Back-to-work scheme ruled unlawful

A woman told she had to work unpaid at Poundland to keep her jobseeker's allowance has succeeded in her claim that the scheme was legally flawed

A woman told she had to work unpaid at Poundland to keep her jobseeker's allowance has succeeded in her claim that the scheme was legally flawed

Cait Reilly outside the High Court after she won an appeal ruling that a back-to-work scheme requiring her to work for free at a store was unlawful

Cait Reilly outside the High Court after she won an appeal ruling that a back-to-work scheme requiring her to work for free at a store was unlawful

First published in National News © by

A university graduate has won a Court of Appeal ruling that a flagship Government back-to-work scheme requiring her to work for free at a Poundland discount store was unlawful.

Three judges in London declared that the regulations under which most of the schemes were created are unlawful and quashed them.

The Government expressed "disappointment and surprise" at the decision and said it now intends to introduce new regulations to ensure future schemes are lawfully based. Moves to appeal to the Supreme Court against the ruling are also under consideration.

Cait Reilly, 24, from Birmingham, and 40-year-old unemployed HGV driver Jamieson Wilson, from Nottingham, both succeeded in their claims that the unpaid schemes they were required to participate in were legally flawed.

Their solicitors said later the ruling means "all those people who have been sanctioned by having their jobseeker's allowance withdrawn for non-compliance with the back-to-work schemes affected will be entitled to reclaim their benefits".

Public Interest Lawyers said: "The result is that over the past two years the Government has unlawfully required tens of thousands of unemployed people to work without pay and unlawfully stripped thousands more of their subsistence benefits."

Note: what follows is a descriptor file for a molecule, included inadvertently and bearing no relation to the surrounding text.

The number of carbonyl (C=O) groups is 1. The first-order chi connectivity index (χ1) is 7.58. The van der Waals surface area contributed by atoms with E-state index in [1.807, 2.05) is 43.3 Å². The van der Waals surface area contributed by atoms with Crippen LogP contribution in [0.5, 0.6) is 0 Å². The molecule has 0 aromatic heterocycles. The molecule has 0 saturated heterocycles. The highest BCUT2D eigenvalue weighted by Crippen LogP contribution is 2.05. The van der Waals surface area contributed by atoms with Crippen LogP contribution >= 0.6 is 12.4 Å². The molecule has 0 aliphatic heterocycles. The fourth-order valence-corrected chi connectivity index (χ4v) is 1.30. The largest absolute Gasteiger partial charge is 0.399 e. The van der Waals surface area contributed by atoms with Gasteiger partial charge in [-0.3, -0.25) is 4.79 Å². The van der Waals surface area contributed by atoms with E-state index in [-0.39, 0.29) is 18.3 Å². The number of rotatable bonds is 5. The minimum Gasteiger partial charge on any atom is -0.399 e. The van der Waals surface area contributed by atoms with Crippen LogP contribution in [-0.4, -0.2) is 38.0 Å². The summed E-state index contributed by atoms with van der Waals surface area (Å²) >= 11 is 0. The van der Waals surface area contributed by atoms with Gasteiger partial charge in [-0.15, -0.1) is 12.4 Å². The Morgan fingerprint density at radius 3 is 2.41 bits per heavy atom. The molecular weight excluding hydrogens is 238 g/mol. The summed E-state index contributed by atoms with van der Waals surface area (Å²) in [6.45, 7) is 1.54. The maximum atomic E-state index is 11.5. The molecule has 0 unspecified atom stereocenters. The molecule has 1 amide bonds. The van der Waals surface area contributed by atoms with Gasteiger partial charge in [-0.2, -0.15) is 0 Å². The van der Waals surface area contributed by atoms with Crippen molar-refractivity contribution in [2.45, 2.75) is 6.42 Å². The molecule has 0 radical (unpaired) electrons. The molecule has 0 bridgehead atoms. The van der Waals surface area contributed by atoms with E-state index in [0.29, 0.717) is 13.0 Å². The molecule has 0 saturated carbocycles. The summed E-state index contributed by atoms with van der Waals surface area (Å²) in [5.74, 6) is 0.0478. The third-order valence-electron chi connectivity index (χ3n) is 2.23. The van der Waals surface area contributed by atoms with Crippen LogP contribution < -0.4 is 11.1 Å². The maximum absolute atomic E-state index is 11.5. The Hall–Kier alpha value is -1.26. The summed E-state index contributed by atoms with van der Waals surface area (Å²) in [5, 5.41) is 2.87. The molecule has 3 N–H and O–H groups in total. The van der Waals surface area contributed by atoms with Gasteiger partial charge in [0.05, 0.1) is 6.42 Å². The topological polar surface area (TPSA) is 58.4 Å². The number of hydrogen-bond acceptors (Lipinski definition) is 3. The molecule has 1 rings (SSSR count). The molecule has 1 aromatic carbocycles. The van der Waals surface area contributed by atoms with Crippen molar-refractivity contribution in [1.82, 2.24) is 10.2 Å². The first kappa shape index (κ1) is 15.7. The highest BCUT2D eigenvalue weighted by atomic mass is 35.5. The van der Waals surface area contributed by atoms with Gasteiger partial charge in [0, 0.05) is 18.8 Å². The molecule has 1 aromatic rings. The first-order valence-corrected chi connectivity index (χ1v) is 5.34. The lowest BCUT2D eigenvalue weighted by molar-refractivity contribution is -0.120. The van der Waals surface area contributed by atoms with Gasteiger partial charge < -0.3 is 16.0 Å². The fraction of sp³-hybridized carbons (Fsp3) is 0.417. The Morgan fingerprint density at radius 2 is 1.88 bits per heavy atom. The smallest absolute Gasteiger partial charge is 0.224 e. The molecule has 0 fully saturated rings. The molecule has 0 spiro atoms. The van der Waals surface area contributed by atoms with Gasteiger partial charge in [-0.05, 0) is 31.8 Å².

Employment minister Mark Hoban said he was disappointed and surprised at the court's decision on the regulations. But he said the judges' ruling had upheld the Government's right to run back-to-work schemes. Mr Hoban said: "The court has backed our right to require people to take part in programmes which will help get them into work. It's ridiculous to say this is forced labour. This ruling ensures we can continue with these important schemes."

A DWP spokesman said: "We have no intention of giving back money to anyone who has had their benefits removed because they refused to take getting into work seriously. We are currently considering a range of options to ensure this does not happen."

Mark Serwotka, general secretary of the Public and Commercial Services union, said: "The Government cannot continue to help private companies and charities to exploit people who are out of work, and these schemes must surely now be scrapped and the work brought back in-house."

But Matthew Sinclair, chief executive of the TaxPayers' Alliance, said welfare "can't be an alternative to work", and added: "The Government needs to stand by the simple principle that benefits are there to provide a safety net that will catch people when they fall, not a comfy hammock they can rest in indefinitely at the expense of struggling taxpayers."

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